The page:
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Preparation for Assurance: Peer Challenge Report, Liverpool City Council

Final report: August 2023


Liverpool City Council (LCC) asked the Local Government Association to undertake an Adult Social Care Preparation for Assurance Peer Challenge at the council and with partners. The work was commissioned by the deputy chief executive and corporate director of adult care and health (DASS). The DASS was seeking an independent perspective on how prepared adult social services are for a Care Quality Commission (CQC) inspection and how well LCC is delivering adult social care services for its residents. 

This adult social care peer challenge took place within the context of the Department for Levelling Up, Housing and Communities (DLUHC) appointed Commissioners at LCC. On 10th June 2021 the then Secretary of State for Housing, Communities and Local Government, Rt Hon Robert Jenrick MP, appointed four commissioners for Liverpool City Council. These appointments were made following the completion of a Best Value inspection by Max Caller CBE. The Best Value report was published on 24th March 2021 and gave evidence that the council had failed in numerous ways to comply with its Best Value Duty (Part 1 of the Local Government Act 1999).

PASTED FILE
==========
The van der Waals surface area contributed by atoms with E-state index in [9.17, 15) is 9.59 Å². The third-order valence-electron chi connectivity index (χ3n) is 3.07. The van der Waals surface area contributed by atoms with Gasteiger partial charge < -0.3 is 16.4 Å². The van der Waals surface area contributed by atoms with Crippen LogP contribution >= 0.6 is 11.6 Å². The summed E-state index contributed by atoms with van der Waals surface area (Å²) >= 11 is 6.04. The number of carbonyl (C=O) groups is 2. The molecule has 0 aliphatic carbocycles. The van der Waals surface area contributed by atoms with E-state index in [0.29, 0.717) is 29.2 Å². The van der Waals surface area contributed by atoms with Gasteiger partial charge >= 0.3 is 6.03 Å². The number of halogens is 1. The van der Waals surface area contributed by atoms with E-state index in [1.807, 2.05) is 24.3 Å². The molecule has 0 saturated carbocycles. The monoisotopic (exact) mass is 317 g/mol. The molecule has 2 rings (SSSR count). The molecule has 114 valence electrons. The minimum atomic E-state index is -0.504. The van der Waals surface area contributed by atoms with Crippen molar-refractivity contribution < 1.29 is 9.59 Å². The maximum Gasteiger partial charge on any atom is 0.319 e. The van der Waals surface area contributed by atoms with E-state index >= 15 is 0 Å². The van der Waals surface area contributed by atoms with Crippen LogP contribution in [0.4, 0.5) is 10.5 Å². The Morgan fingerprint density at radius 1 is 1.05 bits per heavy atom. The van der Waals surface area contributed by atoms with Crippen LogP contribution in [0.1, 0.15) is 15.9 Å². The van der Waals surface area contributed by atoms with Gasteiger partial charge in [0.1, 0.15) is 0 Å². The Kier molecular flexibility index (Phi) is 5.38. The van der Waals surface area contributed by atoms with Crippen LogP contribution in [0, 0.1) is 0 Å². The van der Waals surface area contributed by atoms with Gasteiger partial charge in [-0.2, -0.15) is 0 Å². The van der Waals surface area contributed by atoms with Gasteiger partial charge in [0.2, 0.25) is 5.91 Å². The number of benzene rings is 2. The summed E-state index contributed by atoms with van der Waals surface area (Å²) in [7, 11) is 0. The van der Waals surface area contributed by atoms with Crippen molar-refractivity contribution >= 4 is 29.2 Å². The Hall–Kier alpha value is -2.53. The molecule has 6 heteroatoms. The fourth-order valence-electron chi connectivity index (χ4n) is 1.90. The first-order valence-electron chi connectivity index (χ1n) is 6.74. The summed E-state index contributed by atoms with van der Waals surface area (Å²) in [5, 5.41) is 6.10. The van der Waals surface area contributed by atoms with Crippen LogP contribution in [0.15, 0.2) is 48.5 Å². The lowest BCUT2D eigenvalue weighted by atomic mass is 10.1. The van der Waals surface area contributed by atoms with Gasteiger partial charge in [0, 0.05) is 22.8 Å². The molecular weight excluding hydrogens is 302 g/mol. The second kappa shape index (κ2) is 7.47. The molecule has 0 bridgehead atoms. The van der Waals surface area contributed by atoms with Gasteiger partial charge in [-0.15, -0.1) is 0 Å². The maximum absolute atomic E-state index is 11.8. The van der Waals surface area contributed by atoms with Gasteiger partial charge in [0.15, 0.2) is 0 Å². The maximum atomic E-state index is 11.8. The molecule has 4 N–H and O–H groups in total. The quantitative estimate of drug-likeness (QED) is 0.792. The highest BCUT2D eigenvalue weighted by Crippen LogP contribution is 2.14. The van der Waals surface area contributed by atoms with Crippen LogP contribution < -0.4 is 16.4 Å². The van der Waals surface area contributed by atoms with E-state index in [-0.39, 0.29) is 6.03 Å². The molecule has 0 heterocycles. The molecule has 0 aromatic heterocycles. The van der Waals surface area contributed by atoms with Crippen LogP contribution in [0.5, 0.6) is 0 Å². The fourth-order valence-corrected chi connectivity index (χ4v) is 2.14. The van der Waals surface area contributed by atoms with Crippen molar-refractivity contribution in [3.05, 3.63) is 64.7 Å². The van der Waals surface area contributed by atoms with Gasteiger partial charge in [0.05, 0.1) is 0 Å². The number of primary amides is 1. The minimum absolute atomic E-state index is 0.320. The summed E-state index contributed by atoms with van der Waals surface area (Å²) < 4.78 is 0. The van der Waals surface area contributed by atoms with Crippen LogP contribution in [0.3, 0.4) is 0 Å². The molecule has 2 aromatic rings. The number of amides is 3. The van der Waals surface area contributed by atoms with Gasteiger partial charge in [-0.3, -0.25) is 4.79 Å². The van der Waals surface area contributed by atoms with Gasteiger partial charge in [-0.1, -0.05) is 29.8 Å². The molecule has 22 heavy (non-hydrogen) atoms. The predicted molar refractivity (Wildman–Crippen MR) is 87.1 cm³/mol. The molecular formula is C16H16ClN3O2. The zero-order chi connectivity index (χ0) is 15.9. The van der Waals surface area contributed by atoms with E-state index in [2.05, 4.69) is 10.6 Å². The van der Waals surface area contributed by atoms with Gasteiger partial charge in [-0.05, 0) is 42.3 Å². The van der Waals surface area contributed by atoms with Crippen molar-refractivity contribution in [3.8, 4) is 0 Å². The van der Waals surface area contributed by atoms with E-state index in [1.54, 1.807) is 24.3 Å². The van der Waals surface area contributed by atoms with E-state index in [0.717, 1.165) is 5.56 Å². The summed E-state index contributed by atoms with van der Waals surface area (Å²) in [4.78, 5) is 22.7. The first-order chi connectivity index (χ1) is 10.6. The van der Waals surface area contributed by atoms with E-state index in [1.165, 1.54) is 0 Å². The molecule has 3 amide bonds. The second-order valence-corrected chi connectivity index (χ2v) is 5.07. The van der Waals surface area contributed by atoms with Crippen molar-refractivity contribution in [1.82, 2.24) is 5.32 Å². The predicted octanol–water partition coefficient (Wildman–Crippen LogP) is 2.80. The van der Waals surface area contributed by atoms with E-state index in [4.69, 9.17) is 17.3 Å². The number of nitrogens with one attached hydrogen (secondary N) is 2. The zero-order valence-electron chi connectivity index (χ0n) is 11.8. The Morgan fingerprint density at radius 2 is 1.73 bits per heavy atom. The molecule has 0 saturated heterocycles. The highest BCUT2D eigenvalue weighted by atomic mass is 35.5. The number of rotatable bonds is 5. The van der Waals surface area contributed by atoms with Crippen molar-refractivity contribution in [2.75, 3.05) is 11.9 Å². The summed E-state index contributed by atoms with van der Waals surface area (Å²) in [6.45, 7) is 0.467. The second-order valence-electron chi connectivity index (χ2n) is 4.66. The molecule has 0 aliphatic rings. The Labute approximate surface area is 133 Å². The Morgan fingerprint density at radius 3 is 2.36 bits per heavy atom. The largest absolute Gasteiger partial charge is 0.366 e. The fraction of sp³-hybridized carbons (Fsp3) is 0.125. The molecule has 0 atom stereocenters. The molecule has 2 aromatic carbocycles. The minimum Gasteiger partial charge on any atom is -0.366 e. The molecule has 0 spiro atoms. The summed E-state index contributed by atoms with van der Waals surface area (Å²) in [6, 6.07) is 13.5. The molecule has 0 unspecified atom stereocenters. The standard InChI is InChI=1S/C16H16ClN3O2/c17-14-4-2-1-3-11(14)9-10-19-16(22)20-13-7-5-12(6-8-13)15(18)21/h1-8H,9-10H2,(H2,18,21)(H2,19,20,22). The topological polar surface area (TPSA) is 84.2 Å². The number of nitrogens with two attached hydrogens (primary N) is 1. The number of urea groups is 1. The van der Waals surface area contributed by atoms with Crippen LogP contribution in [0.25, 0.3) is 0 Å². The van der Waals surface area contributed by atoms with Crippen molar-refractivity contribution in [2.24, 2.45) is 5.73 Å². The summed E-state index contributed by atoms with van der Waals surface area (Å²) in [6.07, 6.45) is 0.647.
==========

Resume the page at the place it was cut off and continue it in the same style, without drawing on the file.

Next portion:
The Commissioners' role is to support the council's improvement as per the directions set out by the Secretary of State, and report directly to the Secretary of State on progress made within the council. The commissioners are due to be in place until 9th June 2024 and will provide the Secretary of State with regular progress reports. Three reports have been completed to date. 

A peer challenge is designed to help an authority and its partners assess current achievements, areas for development and capacity to change. Peer challenges are improvement focused and are not an inspection. The peer team used their experience and knowledge of local government and adult social care to reflect on the information presented to them by people they met, and material that they read. All information was collected on a non-attributable basis to promote an open and honest dialogue and findings were arrived at after triangulating the evidence presented. 

The members of the peer challenge team were: 

  • Andrew Cozens CBE, Independent social care and health policy and improvement specialist 
  • Councillor Helen Holland, Cabinet Member for Adult Social Care, Bristol City Council 
  • Melissa Wise, Interim Executive Director, Adult Social Care & Health, Reading Borough Council